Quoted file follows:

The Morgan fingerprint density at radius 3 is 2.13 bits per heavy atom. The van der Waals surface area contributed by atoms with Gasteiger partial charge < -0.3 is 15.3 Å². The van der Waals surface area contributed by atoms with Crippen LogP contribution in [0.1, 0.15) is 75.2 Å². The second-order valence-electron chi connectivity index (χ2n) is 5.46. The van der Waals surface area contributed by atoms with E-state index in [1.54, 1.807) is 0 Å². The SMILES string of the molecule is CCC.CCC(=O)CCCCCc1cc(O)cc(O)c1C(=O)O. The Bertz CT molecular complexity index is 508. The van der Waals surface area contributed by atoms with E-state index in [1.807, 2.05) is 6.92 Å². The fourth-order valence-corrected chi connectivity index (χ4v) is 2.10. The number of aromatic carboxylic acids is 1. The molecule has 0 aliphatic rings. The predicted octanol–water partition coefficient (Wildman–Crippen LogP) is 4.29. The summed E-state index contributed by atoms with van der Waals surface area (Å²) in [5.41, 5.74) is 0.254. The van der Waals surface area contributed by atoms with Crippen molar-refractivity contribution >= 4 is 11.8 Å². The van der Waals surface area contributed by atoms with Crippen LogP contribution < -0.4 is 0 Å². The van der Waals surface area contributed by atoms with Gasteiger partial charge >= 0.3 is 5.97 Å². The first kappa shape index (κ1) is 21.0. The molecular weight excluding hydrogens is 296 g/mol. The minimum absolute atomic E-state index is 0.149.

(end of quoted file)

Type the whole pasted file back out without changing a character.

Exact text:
The Morgan fingerprint density at radius 3 is 2.13 bits per heavy atom. The van der Waals surface area contributed by atoms with Gasteiger partial charge < -0.3 is 15.3 Å². The van der Waals surface area contributed by atoms with Crippen LogP contribution in [0.1, 0.15) is 75.2 Å². The second-order valence-electron chi connectivity index (χ2n) is 5.46. The van der Waals surface area contributed by atoms with E-state index in [1.54, 1.807) is 0 Å². The SMILES string of the molecule is CCC.CCC(=O)CCCCCc1cc(O)cc(O)c1C(=O)O. The Bertz CT molecular complexity index is 508. The van der Waals surface area contributed by atoms with E-state index in [1.807, 2.05) is 6.92 Å². The fourth-order valence-corrected chi connectivity index (χ4v) is 2.10. The number of aromatic carboxylic acids is 1. The molecule has 0 aliphatic rings. The predicted octanol–water partition coefficient (Wildman–Crippen LogP) is 4.29. The summed E-state index contributed by atoms with van der Waals surface area (Å²) in [5.41, 5.74) is 0.254. The van der Waals surface area contributed by atoms with Crippen molar-refractivity contribution >= 4 is 11.8 Å². The van der Waals surface area contributed by atoms with Crippen LogP contribution < -0.4 is 0 Å². The van der Waals surface area contributed by atoms with Gasteiger partial charge >= 0.3 is 5.97 Å². The first kappa shape index (κ1) is 21.0. The molecular weight excluding hydrogens is 296 g/mol. The minimum absolute atomic E-state index is 0.149.